Germany likes to brag about its green credentials. It is a source of pride and it is justified to a certain extent. The country, which is located on the same latitude as Canada, had the largest number of installed solar panels as of 2007. read more »
As host of the G-20 summit, Pittsburgh briefly will sit in the global spotlight. With this article by longtime Pittsburgh resident and columnist Bill Steigerwald, New Geography opens a three part series looking at this intriguing metropolis from the point of view of planning, demography and economic performance.
Pittsburgh didn’t volunteer to host the G-20 Summit that is coming here next week to inflict so much civic pain and disruption. read more »
Mathew Taunton opens his review of “The Future of Community – Reports of a Death Greatly Exaggerated” (Note 1) with the observation that:
“Community is one of the most powerful words in the language, and perhaps because of this it is frequently misused. A profoundly emotive word, it is also a coercive one, and a key political buzzword in modern times. That community is being eroded in modern Britain is a matter of cross-party consensus, and it is also widely agreed that one of the state’s roles is to devise means of counteracting the decline of communities.” read more »
It is an old saying, but true as ever: “Time is money.” A company that can produce quality products in less time than its competitors is likely to be more profitable and productive. An urban area where employees travel less time to get to work is likely to be more productive than one where travel times are longer, all things being equal. Productivity is a principal aim of economic policy. Productivity means greater economic growth, greater job creation and less poverty. read more »
For the time being, battles over health care and energy seem likely to occupy the attention of both the Obama administration and its critics. Yet although now barely on the radar, there may be another, equally critical conflict developing over how Americans live and travel.
Right now this potential flash point has been relegated to the back burner, as Congress is likely to put any major transportation spending initiative on hold for at least a year, and perhaps longer. This also may be a symptom of mounting concerns over the deficit. Financing major changes in transportation, for example, would probably require higher federal fuel taxes, which would not fly amid a weak economy. read more »
When the United States was in the money, the Congress grudgingly voted Amtrak a $1 billion subsidy every year, and then engaged in histrionics about how it might be cheaper to send most passengers to their destinations on private jets.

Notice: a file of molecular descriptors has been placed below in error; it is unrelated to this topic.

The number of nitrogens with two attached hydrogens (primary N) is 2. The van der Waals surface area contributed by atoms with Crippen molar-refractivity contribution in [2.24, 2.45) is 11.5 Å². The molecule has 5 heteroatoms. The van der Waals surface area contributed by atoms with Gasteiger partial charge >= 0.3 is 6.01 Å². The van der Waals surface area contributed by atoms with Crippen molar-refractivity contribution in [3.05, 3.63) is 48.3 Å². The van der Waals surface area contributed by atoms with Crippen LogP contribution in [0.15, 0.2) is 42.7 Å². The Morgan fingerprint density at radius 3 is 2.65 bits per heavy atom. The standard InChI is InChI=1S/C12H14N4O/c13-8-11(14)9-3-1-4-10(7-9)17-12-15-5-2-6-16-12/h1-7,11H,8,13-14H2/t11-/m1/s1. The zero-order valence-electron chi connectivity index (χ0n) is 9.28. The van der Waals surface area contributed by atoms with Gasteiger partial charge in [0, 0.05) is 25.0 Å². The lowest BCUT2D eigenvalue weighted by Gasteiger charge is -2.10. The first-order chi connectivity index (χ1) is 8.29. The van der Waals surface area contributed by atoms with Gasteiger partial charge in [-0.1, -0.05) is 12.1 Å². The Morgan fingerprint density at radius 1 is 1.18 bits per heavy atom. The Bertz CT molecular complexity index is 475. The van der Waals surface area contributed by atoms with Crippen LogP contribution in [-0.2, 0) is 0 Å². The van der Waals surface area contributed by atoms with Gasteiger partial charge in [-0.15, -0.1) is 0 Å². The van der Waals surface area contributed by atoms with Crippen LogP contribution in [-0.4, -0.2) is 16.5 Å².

Then oil went to $140 a barrel, the United States dropped into recession, and one of the answers was to vote $12.9 billion in stimulus money, over the next five years, to Amtrak, the railroads, and state-supported transportation agencies. read more »
“What the Western fantasy of a China undergoing identity erasure reveals is a deep identity crisis within the Western world when confronted by this huge, closed, red alien rising. There is a sense that world order is sliding away from what has been, since the outset of industrialization, an essentially Anglo-Saxon hegemony, and a terrible anxiety gathers as it goes.” – Adrian Hornsby, “The Chinese Dream: A Society Under Construction”. read more »
It is a rare spectacle when broadly respected national organizations and analysts condemn an initiative by some of the most influential players in the Washington establishment. Yet that is exactly what has happened to the Moving Cooler report, authored by the consulting firm Cambridge Systematics, published by the Urban Land Institute and sponsored by the American Public Transportation Association (APTA), the Environmental Defense Fund, Natural Resources Defense Council, the Environmental Protection Agency and others. read more »
In these hard times the New Zealand public is somewhat excited about the travel costs incurred by our Government Ministers and MPs. Overseas travel attracts particular rage and fury.
A particularly galling example is a proposal by Christchurch City Mayor Bob Parker, his CEO Tony Marryat, and an urban planner, to visit the US to investigate the performance of light rail in Los Angeles, San Francisco Bay Area, Seattle and Vancouver. read more »
The 230 Miles per Gallon Claim: The General Motors (GM) announcement last week that the Chevrolet Volt would achieve 230 miles per gallon in city driving and a rating of more than 100 miles per gallon with combined city and highway driving sadly contains more hype than reality. The Chevrolet Volt is a plug-in hybrid vehicle that GM intends to begin marketing in 2010. GM has indicated that the car will be able without gasoline for 40 miles, on its rechargeable battery. After the battery is depleted, the car would begin to use gasoline. The 230 mile per gallon figure, according to GM, was calculated using a proposed but yet not revealed Environmental Protection Agency fuel economy testing procedure. Similarly, the details of the GM calculation were not revealed. read more »